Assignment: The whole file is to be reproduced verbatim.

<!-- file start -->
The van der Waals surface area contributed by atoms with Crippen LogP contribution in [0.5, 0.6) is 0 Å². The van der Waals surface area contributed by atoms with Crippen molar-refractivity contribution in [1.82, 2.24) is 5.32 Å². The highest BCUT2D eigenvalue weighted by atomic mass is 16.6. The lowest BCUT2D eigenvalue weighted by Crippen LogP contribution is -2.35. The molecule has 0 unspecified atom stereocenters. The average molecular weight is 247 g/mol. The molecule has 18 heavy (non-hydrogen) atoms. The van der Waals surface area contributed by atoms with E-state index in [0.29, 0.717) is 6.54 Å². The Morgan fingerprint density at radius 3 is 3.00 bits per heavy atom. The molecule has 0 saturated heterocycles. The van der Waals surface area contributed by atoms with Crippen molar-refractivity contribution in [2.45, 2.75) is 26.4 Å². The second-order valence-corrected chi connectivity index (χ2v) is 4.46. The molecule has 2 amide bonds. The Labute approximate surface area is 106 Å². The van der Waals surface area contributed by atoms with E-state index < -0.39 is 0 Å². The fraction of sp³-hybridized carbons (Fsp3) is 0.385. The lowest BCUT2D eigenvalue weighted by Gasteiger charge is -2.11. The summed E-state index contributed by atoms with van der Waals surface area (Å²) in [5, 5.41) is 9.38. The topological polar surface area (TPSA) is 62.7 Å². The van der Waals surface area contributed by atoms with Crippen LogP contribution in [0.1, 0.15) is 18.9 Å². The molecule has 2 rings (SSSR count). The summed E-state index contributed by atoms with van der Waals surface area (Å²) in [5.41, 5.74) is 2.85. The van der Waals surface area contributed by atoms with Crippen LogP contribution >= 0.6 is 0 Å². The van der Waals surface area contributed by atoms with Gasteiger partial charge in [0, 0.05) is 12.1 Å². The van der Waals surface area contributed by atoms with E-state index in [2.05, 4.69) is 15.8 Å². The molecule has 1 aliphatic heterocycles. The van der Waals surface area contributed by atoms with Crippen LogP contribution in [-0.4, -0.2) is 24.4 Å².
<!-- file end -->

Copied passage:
The van der Waals surface area contributed by atoms with Crippen LogP contribution in [0.5, 0.6) is 0 Å². The van der Waals surface area contributed by atoms with Crippen molar-refractivity contribution in [1.82, 2.24) is 5.32 Å². The highest BCUT2D eigenvalue weighted by atomic mass is 16.6. The lowest BCUT2D eigenvalue weighted by Crippen LogP contribution is -2.35. The molecule has 0 unspecified atom stereocenters. The average molecular weight is 247 g/mol. The molecule has 18 heavy (non-hydrogen) atoms. The van der Waals surface area contributed by atoms with E-state index in [0.29, 0.717) is 6.54 Å². The Morgan fingerprint density at radius 3 is 3.00 bits per heavy atom. The molecule has 0 saturated heterocycles. The van der Waals surface area contributed by atoms with Crippen molar-refractivity contribution in [2.45, 2.75) is 26.4 Å². The second-order valence-corrected chi connectivity index (χ2v) is 4.46. The molecule has 2 amide bonds. The Labute approximate surface area is 106 Å². The van der Waals surface area contributed by atoms with E-state index < -0.39 is 0 Å². The fraction of sp³-hybridized carbons (Fsp3) is 0.385. The lowest BCUT2D eigenvalue weighted by Gasteiger charge is -2.11. The summed E-state index contributed by atoms with van der Waals surface area (Å²) in [5, 5.41) is 9.38. The topological polar surface area (TPSA) is 62.7 Å². The van der Waals surface area contributed by atoms with Crippen LogP contribution in [0.1, 0.15) is 18.9 Å². The molecule has 2 rings (SSSR count). The summed E-state index contributed by atoms with van der Waals surface area (Å²) in [5.41, 5.74) is 2.85. The van der Waals surface area contributed by atoms with Crippen LogP contribution >= 0.6 is 0 Å². The van der Waals surface area contributed by atoms with Gasteiger partial charge in [0, 0.05) is 12.1 Å². The van der Waals surface area contributed by atoms with E-state index in [2.05, 4.69) is 15.8 Å². The molecule has 1 aliphatic heterocycles. The van der Waals surface area contributed by atoms with Crippen LogP contribution in [-0.4, -0.2) is 24.4 Å².